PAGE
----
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Re: Re: The LUGs in India

Sandip Bhattacharya [Mon, Mar 05, 2001 at 12:41:49AM +0530]: 

> Why are you so worked up about "getting legitimacy" from LIH site or
> even LIH people? If you folks have managed to get the city folks come

If a LUG manages to attract people towards linux, it does not need to know or
care about the supposed legitimacy of an "official listing".

The hassle with $city.linux-india.org is that there are plenty of reasons (not
all of them political) to have two or more LUGs in a city - and I haven't seen
a subdomain that can point to two different IPs at the same time.

When there's something like a subdomain which only one LUG can have, and there
are trappings of "official recognition" attached, there is plenty of reason for

> Seriously, all these talks about registrations of societies and local
> chapters is not going to work out, if these in-fighting keeps
> happening. Let all LUGS remain independent bodies, and LIH be just a
> place for unofficial discussions. 
LUGs remaining independent bodies *sooner or later* conflicts with the other
theory (a central organization is needed to push linux).  Also, I'd disagree
with the "central organization is necessary" part - linux's spread has been
rather lateral, like a gradually expanding puddle of water when you pour it on
the floor.

> I know I am not making sense because
> we DO need a central body with a large weight to push Linux, but I see

Why?  A central body (with highly visible linux advocates) will definitely push
linux *forward* - when we need to go *sideways* if we want to expand our user

Trying to chase windows in a forward direction (with lots of highly visible
advocacy, huge events like it.com / bang!linux and such) is, IMO, futile.  A
huge headstart and deep pockets ensures that M$ wins hands down every time.

On the other hand, a lateral spread (peer to peer, word of mouth spead of
popularity) works out better in the case of something like linux.  Yeah, linux
won't ever become as popular as napster or hotmail (both of which spread
precisely this way) but it will grow faster (and increase loyalty among its
user base) this way.  

You haven't seen too many people switching back to windows from linux, have
you?  Get this straight - sheer numbers don't count in this game (except that
they look impressive).

Oh yes, another thing is that there's no foolproof metric to compare the user
base ...

1. Counting sales figures won't work - most people install linux from borrowed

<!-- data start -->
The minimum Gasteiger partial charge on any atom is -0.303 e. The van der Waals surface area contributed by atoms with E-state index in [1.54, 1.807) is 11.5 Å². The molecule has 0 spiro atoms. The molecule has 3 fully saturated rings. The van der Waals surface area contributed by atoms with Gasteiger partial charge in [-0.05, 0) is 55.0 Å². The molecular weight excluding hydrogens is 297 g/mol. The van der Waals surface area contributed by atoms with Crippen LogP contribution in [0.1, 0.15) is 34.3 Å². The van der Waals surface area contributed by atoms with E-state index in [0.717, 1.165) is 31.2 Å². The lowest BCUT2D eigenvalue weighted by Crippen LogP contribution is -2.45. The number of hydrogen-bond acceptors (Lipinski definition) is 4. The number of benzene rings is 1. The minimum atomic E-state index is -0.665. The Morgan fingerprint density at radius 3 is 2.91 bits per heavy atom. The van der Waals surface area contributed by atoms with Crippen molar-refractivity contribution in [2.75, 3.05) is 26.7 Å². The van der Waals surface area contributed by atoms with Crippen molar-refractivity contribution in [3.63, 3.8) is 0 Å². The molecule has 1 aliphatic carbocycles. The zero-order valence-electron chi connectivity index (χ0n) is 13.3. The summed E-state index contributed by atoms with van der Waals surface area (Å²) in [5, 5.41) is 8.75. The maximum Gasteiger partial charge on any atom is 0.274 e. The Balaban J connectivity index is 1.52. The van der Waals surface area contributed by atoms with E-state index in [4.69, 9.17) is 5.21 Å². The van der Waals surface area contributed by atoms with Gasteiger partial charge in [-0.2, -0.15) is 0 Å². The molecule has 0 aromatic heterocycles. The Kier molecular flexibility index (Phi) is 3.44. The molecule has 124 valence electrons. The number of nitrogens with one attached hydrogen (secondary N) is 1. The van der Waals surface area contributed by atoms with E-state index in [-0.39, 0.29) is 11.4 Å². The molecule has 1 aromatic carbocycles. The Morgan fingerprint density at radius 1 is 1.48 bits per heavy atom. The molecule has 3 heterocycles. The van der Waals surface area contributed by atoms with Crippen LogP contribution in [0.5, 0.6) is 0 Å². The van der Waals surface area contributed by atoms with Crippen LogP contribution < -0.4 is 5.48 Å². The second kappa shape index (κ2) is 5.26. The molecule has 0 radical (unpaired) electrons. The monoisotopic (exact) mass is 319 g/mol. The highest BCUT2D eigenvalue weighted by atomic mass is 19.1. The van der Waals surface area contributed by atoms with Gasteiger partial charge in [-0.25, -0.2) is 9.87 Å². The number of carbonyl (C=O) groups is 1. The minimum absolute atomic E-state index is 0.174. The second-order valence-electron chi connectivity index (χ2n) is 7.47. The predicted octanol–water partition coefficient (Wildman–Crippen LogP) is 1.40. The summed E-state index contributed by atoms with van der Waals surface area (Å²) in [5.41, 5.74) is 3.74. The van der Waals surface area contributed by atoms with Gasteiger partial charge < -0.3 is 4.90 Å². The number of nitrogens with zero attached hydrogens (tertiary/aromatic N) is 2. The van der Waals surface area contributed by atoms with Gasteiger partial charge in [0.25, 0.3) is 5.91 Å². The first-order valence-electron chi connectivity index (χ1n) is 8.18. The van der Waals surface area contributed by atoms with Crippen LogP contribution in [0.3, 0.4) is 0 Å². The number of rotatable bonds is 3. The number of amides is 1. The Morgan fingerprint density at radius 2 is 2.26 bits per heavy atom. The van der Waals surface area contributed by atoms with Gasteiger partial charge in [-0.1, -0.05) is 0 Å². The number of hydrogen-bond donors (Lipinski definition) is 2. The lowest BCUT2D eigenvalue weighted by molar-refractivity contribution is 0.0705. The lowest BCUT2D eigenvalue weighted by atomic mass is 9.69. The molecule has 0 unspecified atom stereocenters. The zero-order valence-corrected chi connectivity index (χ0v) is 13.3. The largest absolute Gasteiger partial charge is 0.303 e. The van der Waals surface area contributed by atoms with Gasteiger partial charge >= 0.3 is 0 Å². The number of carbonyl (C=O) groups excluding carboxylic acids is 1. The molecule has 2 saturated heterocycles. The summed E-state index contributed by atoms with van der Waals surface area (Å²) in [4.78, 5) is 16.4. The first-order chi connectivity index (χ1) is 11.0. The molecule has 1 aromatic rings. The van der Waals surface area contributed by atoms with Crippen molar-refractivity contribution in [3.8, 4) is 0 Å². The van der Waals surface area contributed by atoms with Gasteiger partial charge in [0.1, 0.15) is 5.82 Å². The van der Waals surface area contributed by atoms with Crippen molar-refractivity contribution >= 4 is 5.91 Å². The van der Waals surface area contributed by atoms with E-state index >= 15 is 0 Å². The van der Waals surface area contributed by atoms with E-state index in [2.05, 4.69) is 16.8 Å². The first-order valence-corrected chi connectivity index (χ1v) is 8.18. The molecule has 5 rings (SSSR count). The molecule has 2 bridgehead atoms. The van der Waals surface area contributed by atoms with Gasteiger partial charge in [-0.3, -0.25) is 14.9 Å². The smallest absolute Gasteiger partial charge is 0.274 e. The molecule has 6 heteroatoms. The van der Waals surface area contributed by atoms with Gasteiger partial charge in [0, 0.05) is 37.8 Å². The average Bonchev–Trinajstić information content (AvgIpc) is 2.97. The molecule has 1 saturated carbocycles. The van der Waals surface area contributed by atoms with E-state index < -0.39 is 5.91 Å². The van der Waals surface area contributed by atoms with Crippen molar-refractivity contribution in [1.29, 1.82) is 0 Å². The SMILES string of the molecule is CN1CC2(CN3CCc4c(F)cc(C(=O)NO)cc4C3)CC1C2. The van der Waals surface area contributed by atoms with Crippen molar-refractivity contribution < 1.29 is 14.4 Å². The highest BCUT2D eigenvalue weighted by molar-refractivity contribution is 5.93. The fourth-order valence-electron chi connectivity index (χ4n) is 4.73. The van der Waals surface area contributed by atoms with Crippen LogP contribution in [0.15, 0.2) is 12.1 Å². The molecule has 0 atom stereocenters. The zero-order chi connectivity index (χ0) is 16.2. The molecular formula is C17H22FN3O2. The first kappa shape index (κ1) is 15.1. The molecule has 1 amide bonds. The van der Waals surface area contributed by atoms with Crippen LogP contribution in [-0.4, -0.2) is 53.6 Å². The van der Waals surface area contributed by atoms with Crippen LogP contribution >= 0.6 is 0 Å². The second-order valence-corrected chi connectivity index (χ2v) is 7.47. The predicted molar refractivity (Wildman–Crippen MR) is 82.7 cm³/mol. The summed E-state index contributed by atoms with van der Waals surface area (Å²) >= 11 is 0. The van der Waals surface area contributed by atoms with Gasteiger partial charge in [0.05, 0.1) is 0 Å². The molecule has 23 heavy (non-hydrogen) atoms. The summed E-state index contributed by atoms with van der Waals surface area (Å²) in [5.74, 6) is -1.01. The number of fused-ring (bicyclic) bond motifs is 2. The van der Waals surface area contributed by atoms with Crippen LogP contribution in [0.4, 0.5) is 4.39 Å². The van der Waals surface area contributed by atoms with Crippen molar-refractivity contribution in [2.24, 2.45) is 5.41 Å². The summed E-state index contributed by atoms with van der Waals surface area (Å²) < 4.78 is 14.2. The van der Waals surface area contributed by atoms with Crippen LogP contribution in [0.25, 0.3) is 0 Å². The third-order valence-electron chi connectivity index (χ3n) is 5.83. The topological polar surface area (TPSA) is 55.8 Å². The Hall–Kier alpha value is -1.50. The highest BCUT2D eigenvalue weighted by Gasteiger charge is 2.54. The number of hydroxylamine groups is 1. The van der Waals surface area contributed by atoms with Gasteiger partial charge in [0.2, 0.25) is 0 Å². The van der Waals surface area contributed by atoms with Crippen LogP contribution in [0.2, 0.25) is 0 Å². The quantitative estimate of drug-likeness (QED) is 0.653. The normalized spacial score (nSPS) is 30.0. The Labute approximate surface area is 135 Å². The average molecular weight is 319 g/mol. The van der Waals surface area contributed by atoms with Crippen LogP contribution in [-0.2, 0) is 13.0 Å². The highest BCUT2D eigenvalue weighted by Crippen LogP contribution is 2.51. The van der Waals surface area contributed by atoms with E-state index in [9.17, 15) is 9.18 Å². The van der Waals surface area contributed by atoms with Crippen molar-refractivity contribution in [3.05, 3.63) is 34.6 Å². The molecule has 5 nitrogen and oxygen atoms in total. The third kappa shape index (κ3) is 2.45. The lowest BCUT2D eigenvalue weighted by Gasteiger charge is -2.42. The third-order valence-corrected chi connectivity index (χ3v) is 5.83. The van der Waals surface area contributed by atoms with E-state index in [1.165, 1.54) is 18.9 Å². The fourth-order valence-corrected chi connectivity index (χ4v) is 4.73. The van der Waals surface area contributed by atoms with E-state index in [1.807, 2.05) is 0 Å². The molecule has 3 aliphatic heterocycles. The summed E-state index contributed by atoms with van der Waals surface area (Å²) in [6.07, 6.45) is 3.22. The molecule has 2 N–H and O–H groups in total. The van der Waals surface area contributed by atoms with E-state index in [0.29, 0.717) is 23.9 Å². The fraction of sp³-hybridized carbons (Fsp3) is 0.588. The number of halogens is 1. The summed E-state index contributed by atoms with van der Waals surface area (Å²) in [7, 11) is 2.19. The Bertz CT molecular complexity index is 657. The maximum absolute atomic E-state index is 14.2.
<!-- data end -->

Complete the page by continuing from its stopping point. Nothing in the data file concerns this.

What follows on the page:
/ magazine supplied CDs.  The same CD can and will provide enough linux to
power several dozen boxes, and keeps circulating around between various people.

2. Surveying ftp server logs at the dozens of official (and unofficial) mirrors
of linuxen around the world is a painful task - and again inaccurate because of
the same reason as (1) above.

3. As for projects like the linux counter project, just how many people do you
think don't have web access and still use linux?  Also, how many linux users
who have web access do you think bother to go online and click buttons?  

To answer my own question in #3 above, not many.  Consider the example of
eGroups hosted LUG lists.  If somebody sets up a web based poll, you'll find
probably 10 or 15 people out of a membership base of ~ 300 even bothering to go
to egroups and fill up the form.  If the same question is asked on the list,
you'll get far more replies (with a yes / no / "me too" and possibly a detailed

Also, just trying to push up the number of linux users (by making linux so
user-friendly that it becomes easier than windows) is blind advocacy.  Someone
who's pushed / attracted to install linux without wanting to learn it is doomed
to delete his linux partition and reinstall windows. 

Instead, if you want to attract windows users, let them _graduate_ to linux.
Yes, graduate.  Getting a degree and graduating from college takes at least
some effort on your part.  Ditto with graduating to linux.

Linux must never, ever, lose its focus as a powerful server / workstation /
power user OS.  Compete with Sun / HP (and WinNT / Win2000) instead of trying
to compete with windows 9x / ME (and MacOS, say). 

> it is going to take quite a bit of time. Till then we can all see to
> it that the local LUGS get stronger, and start making a difference to
> their own cities, before reaching for the sky.
Local LUGs are that, by definition.  *LOCAL*.  "Think globally, act locally" 

> There are so many ideas. Like going on a school-to-school Linux
> introduction spree, or hitting the colleges - promising volunteer

Local LUGs are generally doing (or at least, planning to do) these ... and as
for the "catching them young" part, any of you who have kids, give them a linux
box for their first computer.  See how they'll enjoy reading about (and writing
exams about) MS Office and "how to cut, copy and paste" later in school.

One of my friends has a 14 year old daughter.  Apparently, she prefers using
debian and emacs and refuses to touch windows. She's definitely not your
typical *nix geek variety though (likes bubblegum bands and thinks Leonardo
diCaprio is "cute").

> Like Raj keeps saying at our linux-delhi meets - "If you come up with
> an idea, it's your baby. You got to see that it works out". What say

... and once the baby is born, see that it grows and isn't choked by the weed
that windows is.  Linux makes a handy weed killer, if applied judiciously.

Suresh Ramasubramanian  <-->  mallet <at> efn <dot> org
EMail Sturmbannfuhrer, Lower Middle Class Unix Sysadmin
"What separates normal people from kooks is how they react when people disagree
with them or tell them "NO"  <-- Ron Ritzman on news.admin.net-abuse.email